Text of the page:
The most serious of the
agenda items related to a law enacted on
Aug. 1 addressing concussions in sports. Gov. Pat Quinn signed
House Bill 200 into law to protect young athletes from repeated
concussions by requiring treatment and release from medical care
prior to returning to the athletic field. Approval to return to the
playing field must be given by a licensed health care professional
acknowledged by the school district, and only after an examination
and application of the concussion test known as
eliminates someone's uncle from coming out of the bleachers and
declaring that Johnny can play, after he was hit on the head by the
ball," said LCHS activity director Sam Knox. "It must be a
school-approved medical professional who makes the determination."
The Illinois High School Association has created a parental
signature form that lists symptoms of a concussion, the physical
damage that can be experienced and instructions on what procedures
to follow if a concussion is suspected. A form is to be on file for
every student athlete in elementary, junior high and high school
across the state.
Knox told the board he has made changes to the IHSA form, which
the statewide organization suggests that schools do, in order to
incorporate specific requirements.
He also said that helmets past 10 years old will have to be
discarded and the procedure repeated each year as equipment ages.
Since some athletes own their helmets, students will leave the sport
or outgrow the helmet before it reaches its expiration, but
discarding it will prevent someone else from using it after it has
been damaged or no longer meets standards.
The board approved inclusion of the parental form and information
in the extracurricular handbook. Superintendent Robert Bagby
suggested in-service training for coaches to help them recognize the
symptoms and learn procedures.
Purchase of another minivan was tabled until September to allow
for conversation with auto tech instructor Jonathon Graber, whose
classes work on the district's vehicles.
Discussion on how to name the weight room was given to the
extracurricular committee. Recommendations will be received at the
Knox presented information concerning the resurfacing of the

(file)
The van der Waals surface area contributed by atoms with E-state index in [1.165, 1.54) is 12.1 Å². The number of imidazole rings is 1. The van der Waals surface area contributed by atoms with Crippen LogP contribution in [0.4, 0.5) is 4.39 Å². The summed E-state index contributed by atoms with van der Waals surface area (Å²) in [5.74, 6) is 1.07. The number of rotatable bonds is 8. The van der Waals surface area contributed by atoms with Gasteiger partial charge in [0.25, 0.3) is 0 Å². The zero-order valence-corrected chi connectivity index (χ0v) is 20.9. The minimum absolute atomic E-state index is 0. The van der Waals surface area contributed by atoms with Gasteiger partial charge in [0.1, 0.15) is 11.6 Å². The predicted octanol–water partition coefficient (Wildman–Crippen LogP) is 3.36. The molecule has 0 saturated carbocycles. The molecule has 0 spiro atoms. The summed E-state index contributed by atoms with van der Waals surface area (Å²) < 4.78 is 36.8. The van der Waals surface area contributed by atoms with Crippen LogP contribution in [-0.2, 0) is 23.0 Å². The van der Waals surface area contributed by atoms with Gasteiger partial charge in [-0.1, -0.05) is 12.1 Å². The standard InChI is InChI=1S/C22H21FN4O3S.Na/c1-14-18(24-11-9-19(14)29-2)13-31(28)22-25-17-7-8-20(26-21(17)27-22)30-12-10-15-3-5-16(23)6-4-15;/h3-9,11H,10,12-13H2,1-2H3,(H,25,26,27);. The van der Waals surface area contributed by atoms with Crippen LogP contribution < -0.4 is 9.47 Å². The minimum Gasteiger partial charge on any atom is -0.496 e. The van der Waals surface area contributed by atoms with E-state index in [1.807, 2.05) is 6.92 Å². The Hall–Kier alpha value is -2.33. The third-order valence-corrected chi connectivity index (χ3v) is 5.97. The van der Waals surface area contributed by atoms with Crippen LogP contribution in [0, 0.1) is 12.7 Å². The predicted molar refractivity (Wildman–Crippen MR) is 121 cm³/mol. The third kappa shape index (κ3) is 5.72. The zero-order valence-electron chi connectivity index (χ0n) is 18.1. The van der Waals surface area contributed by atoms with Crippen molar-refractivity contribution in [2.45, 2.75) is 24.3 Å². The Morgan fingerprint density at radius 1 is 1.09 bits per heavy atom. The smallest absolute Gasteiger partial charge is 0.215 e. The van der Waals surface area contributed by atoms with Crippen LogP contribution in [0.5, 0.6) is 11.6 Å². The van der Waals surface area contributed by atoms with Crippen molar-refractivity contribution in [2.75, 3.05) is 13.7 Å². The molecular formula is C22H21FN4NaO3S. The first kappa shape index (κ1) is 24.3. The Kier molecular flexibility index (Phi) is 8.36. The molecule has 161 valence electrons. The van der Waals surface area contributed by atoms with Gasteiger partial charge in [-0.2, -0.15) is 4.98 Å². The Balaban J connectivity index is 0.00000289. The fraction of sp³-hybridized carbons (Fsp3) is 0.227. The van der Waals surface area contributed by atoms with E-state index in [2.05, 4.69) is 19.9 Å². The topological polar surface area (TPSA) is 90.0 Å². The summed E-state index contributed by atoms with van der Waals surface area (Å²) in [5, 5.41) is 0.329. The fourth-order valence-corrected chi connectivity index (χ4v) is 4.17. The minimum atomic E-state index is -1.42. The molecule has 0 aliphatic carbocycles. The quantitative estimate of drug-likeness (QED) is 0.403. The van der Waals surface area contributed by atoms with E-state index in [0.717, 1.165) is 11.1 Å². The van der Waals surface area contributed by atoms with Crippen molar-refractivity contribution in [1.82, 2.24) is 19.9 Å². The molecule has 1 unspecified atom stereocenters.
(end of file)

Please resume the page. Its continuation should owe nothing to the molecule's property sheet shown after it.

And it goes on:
track. Estimates and information were included in board packet for
Knox informed board members they will receive one season pass and
a guest pass for conference sporting events in 2011-2012. Conference
schools have raised their ticket prices to $5 for adults and $3 for
students -- except for Taylorville, with prices of $4 for adults and
$2 for students, but he expects that school to also raise prices by
the end of the first semester.
Reatha Owen, board member and technology committee
representative, noted the move to install wireless equipment and
implement electronic textbooks in order to cut costs and allow for
updated material. The superintendent and principal noted the annual
losses of books by students and the length of time a textbook is
used -- seven to eight years -- which does not give students current
[to top of second column]
Report by Principal Todd Poelker
Freshman orientation went well last week. Conducting the session
immediately prior to school instead of in March made more sense for
students. He expressed satisfaction that students were better
prepared to arrive on the first day of school with a better
understanding of where to go and how to maneuver the halls and
follow their schedules.
Eleven students graduated from the alternative classroom setting
last year and three during the summer after completing required
classes. Since a large number of students will be eligible for
midterm graduation, Poelker is planning a small graduation ceremony
for them. Students completing their studies in the alternative
classroom setting will receive an alternative education diploma, not
a traditional diploma, but are not hampered by the difference when
applying to college, tech school or employers.
Report by Assistant Principal Rhonda Hyde
Enrollment is 856 for the 2011-2012 school year, with 263
freshmen. Approximately 210 freshmen are new, and 50-plus students
are being retained at freshmen level.
Report by LTEC director Bret Hitchings
Excavation on the housing lot on Sherman Street will begin this
week. The building trades classes will receive classroom instruction
about safety and preliminary activity prior to beginning
construction at the site.
The federal grant for the adult learning program has been
Enrollment is up for classes in health occupations, welding and
others. Students continue to ask for HVAC and cosmetology. If
instructors and local sites can be found for those trainings,
Hitchings would like to add them to the curriculum.
Report by Superintendent Bagby
Bagby reported that because general state aid will be prorated,
the district will receive one payment next June. Due to decreased
enrollment, the district will lose $188,143.43.
Bagby will attend upcoming seminars on collective bargaining and
other personnel issues. He will report to the board in September.
The boiler must be retrofitted to allow for lowering the
temperature in the summer. Currently, the boiler is producing hot
water at the same temperature as during the school year, which is
wasting energy. The issue was referred to the building and grounds
committee for consideration.
The board entered closed session at 8:45 p.m., to discuss
The next regular board meeting is at 7 p.m., Sept. 19. A budget
hearing at 6:45 p.m. will precede the meeting.
[By MARLA BLAIR]